It’s not obvious at first glance if the car is fitted the Multitronic or the Tiptronic because the gear shift knob looks the same. There are a few ways to find out:
Put your foot on the brake, then put the car into “D”. With your foot still on the brake, move the gear change knob to the right to enter manual shift mode. You will see which gear you are in and how many gears are available on the little screen between the RPM gauge and the speedometer. The Multitronic transmissions in the Audi A4 (B7) have seven virtual gears, while the Tiptronic has six gears.
The way these two transmissions operate is different. You can see the gear changes in the Tiptronic if you look at the RPM gauge, while the Multitronic is stepless in “Drive” mode. In “Sport” mode, it will pretend to have seven gears and will behave just like a regular automatic transmission.
The Multitronic transmissions were only fitted to front wheel drive cars. If the car has 4-wheel drive (Quattro), it has the Tiptronic. The majority of FWD cars will have the Multitronic.
Audi A4 Cabriolet – convertible roof
The fabric roof and the hydraulic system are reliable. The roof is operated by six hydraulic cylinders and a hydraulic pump in the boot of the car. Your three main concerns are weather intrusion (fancy name for a leaking roof), hydraulic fluid leaks and just general wear.
The things to check regarding the roof are:
Check for any dampness in the footwells and carpets. Also, check in the boot underneath the spare wheel.
The rear window can sometimes become unglued and start letting water in. Check if it is still firmly attached. If it isn’t, it can be glued back so this doesn’t cross out the car, but it is a reason to negotiate the price down. Check if the rear demister works.
Open and close the roof a couple times to make sure that it works.
Check the condition of the roof fabric.
Check the condition of the roof seals. Ideally, they should be lubricated regularly – ask the previous owner about it.
Check if the level of hydraulic fluid is correct. If it isn’t, then the car may have been neglected or there is a leak somewhere.
Look for hydraulic fluid leaks.
Get the car up to 60 mph with the roof closed and listen for excessive wind noise.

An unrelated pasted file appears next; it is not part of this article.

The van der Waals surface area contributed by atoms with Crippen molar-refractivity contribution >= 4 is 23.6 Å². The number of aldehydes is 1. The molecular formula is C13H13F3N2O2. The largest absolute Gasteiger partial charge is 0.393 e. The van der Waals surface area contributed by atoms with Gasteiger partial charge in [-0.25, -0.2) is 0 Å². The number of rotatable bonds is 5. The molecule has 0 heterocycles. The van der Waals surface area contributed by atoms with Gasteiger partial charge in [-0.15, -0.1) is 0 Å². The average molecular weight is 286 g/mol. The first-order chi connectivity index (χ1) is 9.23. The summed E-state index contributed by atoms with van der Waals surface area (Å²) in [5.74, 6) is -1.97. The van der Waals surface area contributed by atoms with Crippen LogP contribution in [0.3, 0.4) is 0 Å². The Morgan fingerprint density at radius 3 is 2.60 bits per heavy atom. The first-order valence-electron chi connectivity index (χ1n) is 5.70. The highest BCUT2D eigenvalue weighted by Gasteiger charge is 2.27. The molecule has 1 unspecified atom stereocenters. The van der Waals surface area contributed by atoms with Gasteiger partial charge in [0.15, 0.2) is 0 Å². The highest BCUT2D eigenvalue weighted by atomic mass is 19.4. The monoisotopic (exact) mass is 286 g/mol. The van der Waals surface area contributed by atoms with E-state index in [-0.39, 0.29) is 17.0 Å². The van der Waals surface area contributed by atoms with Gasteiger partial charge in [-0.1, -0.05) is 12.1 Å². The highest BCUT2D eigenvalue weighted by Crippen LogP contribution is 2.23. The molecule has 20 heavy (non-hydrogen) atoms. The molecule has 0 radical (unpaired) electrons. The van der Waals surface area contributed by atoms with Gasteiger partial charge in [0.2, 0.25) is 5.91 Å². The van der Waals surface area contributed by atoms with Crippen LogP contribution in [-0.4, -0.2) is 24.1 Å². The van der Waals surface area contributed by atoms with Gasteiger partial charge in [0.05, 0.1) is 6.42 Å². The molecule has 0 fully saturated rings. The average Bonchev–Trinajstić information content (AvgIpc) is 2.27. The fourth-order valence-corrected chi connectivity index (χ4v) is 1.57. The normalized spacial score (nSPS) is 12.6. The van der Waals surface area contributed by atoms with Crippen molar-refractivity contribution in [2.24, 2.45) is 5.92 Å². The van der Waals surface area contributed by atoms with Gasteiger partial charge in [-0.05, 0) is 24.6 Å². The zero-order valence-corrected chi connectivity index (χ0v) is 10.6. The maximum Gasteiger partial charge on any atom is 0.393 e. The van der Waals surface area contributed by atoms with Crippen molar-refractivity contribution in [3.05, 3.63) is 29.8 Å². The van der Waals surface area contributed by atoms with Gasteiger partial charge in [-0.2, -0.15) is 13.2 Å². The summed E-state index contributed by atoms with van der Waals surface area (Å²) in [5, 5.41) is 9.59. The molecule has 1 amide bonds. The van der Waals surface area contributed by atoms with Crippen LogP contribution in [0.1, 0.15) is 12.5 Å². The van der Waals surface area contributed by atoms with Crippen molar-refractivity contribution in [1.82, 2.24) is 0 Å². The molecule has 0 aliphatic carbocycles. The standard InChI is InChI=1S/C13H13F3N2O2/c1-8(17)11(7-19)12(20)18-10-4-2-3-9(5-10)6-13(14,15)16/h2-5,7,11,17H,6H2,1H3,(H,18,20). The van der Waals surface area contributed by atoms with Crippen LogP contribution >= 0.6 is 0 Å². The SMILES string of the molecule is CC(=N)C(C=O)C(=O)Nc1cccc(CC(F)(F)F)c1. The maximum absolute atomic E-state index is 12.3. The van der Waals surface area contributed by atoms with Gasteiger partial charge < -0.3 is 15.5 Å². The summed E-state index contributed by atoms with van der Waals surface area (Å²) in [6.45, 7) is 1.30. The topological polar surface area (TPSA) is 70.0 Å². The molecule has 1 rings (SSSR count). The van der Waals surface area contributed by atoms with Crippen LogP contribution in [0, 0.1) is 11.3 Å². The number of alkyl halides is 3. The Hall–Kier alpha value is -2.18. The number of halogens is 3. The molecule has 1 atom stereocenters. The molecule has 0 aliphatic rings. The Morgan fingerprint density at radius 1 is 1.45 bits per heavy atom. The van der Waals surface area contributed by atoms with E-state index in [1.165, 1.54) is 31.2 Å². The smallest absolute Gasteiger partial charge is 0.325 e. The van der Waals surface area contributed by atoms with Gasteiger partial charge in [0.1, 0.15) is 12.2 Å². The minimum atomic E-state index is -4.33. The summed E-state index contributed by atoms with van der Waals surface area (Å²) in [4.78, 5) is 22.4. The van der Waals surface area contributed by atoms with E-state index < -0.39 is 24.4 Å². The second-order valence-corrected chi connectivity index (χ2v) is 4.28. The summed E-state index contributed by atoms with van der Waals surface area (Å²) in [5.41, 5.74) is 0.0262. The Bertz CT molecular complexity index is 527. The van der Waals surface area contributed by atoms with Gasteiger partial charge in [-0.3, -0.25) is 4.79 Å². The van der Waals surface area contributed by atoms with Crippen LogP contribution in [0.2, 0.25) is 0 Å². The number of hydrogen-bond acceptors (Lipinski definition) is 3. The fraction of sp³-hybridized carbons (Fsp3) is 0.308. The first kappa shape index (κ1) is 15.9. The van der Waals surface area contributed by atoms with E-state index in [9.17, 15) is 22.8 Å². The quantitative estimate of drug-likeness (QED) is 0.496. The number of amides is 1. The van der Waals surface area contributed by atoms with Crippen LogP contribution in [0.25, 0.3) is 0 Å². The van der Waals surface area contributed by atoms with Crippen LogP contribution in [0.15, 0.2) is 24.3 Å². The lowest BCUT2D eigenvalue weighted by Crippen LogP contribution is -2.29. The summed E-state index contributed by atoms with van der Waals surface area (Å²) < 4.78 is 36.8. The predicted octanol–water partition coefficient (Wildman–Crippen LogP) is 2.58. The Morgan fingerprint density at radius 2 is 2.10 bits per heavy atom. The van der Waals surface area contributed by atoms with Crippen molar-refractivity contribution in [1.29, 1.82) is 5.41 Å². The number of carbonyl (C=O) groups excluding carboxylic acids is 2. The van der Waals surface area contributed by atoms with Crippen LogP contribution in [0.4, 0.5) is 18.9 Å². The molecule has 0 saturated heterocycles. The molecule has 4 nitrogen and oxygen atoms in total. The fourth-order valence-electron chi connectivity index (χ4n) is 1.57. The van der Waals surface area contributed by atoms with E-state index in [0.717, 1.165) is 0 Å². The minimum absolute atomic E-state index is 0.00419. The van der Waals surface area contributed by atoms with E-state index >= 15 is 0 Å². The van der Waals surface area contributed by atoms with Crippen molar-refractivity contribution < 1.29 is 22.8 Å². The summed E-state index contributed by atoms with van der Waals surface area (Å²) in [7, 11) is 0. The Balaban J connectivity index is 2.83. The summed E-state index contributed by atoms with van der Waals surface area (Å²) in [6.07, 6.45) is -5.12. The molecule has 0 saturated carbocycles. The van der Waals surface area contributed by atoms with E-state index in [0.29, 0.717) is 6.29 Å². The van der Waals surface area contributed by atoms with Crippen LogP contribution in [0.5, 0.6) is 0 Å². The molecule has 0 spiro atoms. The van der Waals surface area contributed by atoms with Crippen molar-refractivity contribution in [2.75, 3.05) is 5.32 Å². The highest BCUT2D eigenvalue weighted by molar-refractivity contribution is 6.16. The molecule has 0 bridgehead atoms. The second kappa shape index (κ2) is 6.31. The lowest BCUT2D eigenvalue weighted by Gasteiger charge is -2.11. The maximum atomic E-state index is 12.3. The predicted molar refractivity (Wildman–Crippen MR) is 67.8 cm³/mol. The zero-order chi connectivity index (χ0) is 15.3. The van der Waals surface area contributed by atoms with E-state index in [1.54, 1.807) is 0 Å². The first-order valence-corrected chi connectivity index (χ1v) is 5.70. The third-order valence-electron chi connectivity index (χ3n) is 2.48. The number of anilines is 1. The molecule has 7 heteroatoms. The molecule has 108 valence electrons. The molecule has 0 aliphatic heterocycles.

Listen for squeaking or rattling noises while driving with the roof closed.
Take the car to a high pressure (touchless) car wash and see if any water gets inside the cabin, in the boot or through the rear window.
A word of warning: If you’re not into DIY and you’re not willing to understand how the roof mechanism operates, you may pay for servicing more than you need to.
The roof on the Audi may be reliable but it is still relatively complex and some small things may at some point require fixing or adjusting. If you can’t diagnose or repair these little things yourself, trying to get the roof sorted out at a car repair shop may be expensive. Here’s an example:
One of the common reasons for the roof not working is worn brushes in the motor that operates the hydraulic pump. Brushes are typical components in most DC motors and they cost a couple of pounds. In the Audi A4, they can get stuck occasionally and eventually they will wear out.
You can buy them and replace them yourself (very cheap). You can have someone else do it (still relatively cheap) or you can go to the dealership and tell them that your roof doesn’t open. They’ll probably tell you that you need a new hydraulic pump for £2,000. How situations like this play out depend on your willingness and ability to diagnose simple problems.
1.8 Turbo 20v – short-lived ignition coils
Dead ignitions coils are a typical problem with the 1.8T engine. The ignition coil is a device that generates high voltage for the spark plug to initiate the combustion in the engine. In the 1.8T, there is one ignition coil per cylinder (coil-on-plug) and it sits on top of the spark plug. Each ignition coil costs around £40 each, and they can be replaced individually when they fail.
The symptoms of a faulty ignition coil are as follows:
loss of power
possible “misfire” error codes